From: Piotr Gasiorowski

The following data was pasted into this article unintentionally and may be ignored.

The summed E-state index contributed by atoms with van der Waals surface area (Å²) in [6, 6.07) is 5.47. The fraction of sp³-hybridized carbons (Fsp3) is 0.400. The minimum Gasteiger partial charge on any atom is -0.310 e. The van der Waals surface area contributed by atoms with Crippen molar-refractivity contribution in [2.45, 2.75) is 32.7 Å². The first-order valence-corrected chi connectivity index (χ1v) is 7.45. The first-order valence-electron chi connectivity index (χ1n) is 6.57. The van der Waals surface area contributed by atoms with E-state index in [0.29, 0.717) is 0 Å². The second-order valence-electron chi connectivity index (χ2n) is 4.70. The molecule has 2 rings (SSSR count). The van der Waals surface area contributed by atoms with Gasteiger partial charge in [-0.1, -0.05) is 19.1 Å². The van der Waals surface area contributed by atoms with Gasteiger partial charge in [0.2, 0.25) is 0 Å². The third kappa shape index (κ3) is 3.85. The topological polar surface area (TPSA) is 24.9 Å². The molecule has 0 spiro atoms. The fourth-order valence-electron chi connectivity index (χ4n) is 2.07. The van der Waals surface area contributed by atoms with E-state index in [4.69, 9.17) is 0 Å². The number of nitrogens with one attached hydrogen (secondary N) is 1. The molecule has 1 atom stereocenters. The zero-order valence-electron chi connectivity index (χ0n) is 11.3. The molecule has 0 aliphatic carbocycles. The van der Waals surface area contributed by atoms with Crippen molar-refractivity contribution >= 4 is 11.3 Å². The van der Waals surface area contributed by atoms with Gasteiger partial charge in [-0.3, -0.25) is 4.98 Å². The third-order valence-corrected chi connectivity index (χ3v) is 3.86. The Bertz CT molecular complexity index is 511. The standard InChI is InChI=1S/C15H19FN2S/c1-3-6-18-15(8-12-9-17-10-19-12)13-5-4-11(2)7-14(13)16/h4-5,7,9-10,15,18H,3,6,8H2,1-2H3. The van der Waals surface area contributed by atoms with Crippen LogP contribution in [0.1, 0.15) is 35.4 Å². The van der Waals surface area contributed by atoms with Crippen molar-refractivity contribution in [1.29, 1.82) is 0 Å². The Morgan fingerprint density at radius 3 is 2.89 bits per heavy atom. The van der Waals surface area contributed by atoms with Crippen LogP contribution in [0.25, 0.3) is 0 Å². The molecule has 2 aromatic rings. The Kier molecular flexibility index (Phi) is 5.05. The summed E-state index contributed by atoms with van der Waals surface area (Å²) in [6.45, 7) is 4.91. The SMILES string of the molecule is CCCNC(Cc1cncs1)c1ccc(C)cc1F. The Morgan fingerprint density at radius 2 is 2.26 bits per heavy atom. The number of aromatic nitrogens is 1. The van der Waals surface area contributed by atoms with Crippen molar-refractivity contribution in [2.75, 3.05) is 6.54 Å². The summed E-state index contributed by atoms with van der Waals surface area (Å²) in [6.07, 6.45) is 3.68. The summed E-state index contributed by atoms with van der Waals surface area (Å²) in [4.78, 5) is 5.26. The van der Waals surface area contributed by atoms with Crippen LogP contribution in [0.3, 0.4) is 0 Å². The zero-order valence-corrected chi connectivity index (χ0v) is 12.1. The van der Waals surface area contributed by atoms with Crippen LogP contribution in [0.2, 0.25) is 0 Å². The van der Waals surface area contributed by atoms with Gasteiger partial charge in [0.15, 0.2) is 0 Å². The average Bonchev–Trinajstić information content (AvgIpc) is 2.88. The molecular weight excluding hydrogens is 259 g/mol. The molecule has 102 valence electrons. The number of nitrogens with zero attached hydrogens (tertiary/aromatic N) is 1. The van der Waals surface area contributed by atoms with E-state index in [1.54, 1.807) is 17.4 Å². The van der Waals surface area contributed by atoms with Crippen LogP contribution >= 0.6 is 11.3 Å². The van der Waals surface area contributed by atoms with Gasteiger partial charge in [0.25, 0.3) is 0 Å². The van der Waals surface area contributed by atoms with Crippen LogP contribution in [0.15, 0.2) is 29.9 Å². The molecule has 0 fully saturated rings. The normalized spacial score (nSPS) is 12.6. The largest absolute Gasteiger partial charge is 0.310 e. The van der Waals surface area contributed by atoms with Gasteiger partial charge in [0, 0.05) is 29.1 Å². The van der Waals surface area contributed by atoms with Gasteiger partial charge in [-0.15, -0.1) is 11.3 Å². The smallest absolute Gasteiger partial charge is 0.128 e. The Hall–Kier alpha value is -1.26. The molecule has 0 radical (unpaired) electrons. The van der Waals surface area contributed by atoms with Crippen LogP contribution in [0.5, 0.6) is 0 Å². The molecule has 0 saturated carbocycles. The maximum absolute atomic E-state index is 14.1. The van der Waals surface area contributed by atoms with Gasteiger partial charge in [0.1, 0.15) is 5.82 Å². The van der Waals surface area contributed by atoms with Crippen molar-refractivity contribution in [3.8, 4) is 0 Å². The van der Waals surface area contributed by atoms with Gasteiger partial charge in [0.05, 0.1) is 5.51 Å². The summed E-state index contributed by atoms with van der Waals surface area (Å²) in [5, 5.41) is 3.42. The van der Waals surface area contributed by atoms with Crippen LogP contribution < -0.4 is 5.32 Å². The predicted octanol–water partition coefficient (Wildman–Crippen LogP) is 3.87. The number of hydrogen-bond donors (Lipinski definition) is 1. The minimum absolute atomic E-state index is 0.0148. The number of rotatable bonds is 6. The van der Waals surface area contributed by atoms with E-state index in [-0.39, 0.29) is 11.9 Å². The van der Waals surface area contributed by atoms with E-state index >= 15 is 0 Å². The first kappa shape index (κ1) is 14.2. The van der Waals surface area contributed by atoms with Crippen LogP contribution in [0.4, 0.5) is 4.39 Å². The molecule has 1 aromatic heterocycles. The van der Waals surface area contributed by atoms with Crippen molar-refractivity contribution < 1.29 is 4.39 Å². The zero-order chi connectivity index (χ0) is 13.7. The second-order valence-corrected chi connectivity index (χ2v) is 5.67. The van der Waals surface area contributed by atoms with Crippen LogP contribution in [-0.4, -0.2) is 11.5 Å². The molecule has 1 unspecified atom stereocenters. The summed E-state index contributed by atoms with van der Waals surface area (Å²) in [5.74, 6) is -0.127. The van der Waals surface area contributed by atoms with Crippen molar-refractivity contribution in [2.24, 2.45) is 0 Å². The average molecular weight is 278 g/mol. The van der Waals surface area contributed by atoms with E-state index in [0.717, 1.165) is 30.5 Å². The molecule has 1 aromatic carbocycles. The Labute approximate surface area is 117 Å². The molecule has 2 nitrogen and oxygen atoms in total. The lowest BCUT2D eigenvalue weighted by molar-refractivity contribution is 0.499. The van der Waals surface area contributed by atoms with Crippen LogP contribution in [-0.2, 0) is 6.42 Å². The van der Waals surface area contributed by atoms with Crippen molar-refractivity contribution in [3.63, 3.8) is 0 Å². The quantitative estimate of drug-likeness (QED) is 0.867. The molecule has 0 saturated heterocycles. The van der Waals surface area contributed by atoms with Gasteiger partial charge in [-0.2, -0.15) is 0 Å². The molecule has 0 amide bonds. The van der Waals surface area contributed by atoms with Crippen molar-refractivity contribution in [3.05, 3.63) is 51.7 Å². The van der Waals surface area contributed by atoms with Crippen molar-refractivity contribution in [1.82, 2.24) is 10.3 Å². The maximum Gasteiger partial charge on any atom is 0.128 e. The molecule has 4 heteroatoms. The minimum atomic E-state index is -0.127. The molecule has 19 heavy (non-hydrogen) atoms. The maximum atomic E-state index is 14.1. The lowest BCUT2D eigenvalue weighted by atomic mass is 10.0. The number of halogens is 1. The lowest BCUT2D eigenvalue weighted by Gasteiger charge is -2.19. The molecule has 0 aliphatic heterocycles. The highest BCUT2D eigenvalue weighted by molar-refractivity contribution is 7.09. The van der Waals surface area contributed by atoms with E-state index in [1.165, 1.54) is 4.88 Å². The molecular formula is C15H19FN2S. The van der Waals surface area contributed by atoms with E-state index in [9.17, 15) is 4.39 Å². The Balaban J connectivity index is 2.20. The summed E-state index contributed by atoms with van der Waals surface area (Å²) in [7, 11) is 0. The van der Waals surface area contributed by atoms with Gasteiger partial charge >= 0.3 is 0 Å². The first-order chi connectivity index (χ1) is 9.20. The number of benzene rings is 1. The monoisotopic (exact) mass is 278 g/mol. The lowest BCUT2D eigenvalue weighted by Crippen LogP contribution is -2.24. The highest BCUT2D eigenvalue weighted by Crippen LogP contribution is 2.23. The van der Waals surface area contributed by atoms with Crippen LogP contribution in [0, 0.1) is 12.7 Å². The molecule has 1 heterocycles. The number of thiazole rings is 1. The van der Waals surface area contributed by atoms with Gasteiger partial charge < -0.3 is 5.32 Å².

Peucinorum Venedorumque et Fennorum nationes Germanis an Sarmatis adscribam dubito, quamquam Peucini, quos quidam Bastarnas vocant, sermone, cultu, sede ac domiciliis ut Germani agunt. Sordes omnium ac torpor procerum; conubiis mixtis nonnihil in Sarmatarum habitum foedantur. Venedi multum ex moribus traxerunt; nam quidquid inter Peucinos Fennosque silvarum ac montium erigitur latrociniis pererrant. Hi tamen inter Germanos potius referuntur, quia et domos figunt et scuta gestant et pedum usu ac pernicitate gaudent: quae omnia diversa Sarmatis sunt in plaustro equoque viventibus.My theory is that the early Germanic speakers are responsible for the "d" variant. The stem *wenetó-, familiar to the Germani since very early times, became Germanic *weneDa- (later *winiD-) when processed through Grimm's and Verner's Laws, and the Romans learnt it in this Germanised version. The "th" spelling seems to be a late corruption, possibly influenced by the equally artificial form "Gothae".I've had to rethink the Venedic question. Here's my revised interpretation. I associate the "Baltic" Veneti with the Wejherowo-Krotoszyn (Pomeranian) culture, which originated on the Baltic coast west of the Vistula Delta in the 6th c. BC, with a slightly different variant developing east of the Vistula (where they developed the burial style imitated by the Bastarnae -- urns covered with large bowls). After 500 BC it expanded over most of modern Poland. It was in that early period that they produced strikingly Etruscan-style facial urns. It was also at that time that they were able to control much of the Baltic amber trade.In the 4th c. BC Celtic settlers appeared in southern Poland, bringing La Tene traditions with them. They were soon followed by the Germani: the Bastarnae and the Skiri migrated towards Ukraine and Moldova, and from the end of the 3rd c. BC onwards the Celtic-influenced but predominantly Germanic (Vandalic) Lugian federation, associated with the Przeworsk culture, established itself in the Polish lowlands (except for the Baltic coast, dominated by other Germanic tribes, precursors of the Goths).The last enclaves of the Pomeranian culture seem to have survived in Mazovia and other places in eastern Poland. They soon became engulfed by the Przeworsk culture and assimilated linguistically. Some scholars have tried to connect the name of the Vandals with the Veneti/Weneds -- a beguiling but extremely speculative idea. What's certain is that the Germanic inhabitants of Poland began to apply the name "Wened/Winid" to their new eastern neighbours -- the Slavs living east of the Przeworsk cultural area.Note that as far as is known no Slavs have ever applied that name to themselves. By the time the Classical authors wrote about "Venedi" living (roughly) where Belarus is now, they presumably meant the (Western?) Slavs, as there were no longer any Venetic-speaking Veneti anywhere except in Northern Italy. This scenario also explains why the Classical form of the name is distinctly Germanic.I suppose you are familiar with the Volcae story (the reason why Italy is called Wl/ochy in Polish and Cymru is called Wales in English). It's strikingly analogous to this Venedic confusion.Piotr----- Original Message -----From: Michal MilewskiSent: Monday, October 16, 2000 8:49 AMSubject: Re: [tied] Venice Beach [Was: First iron swords on mass scale]Michal wrote:Tacitus used the spelling "Venedi". I think this is a good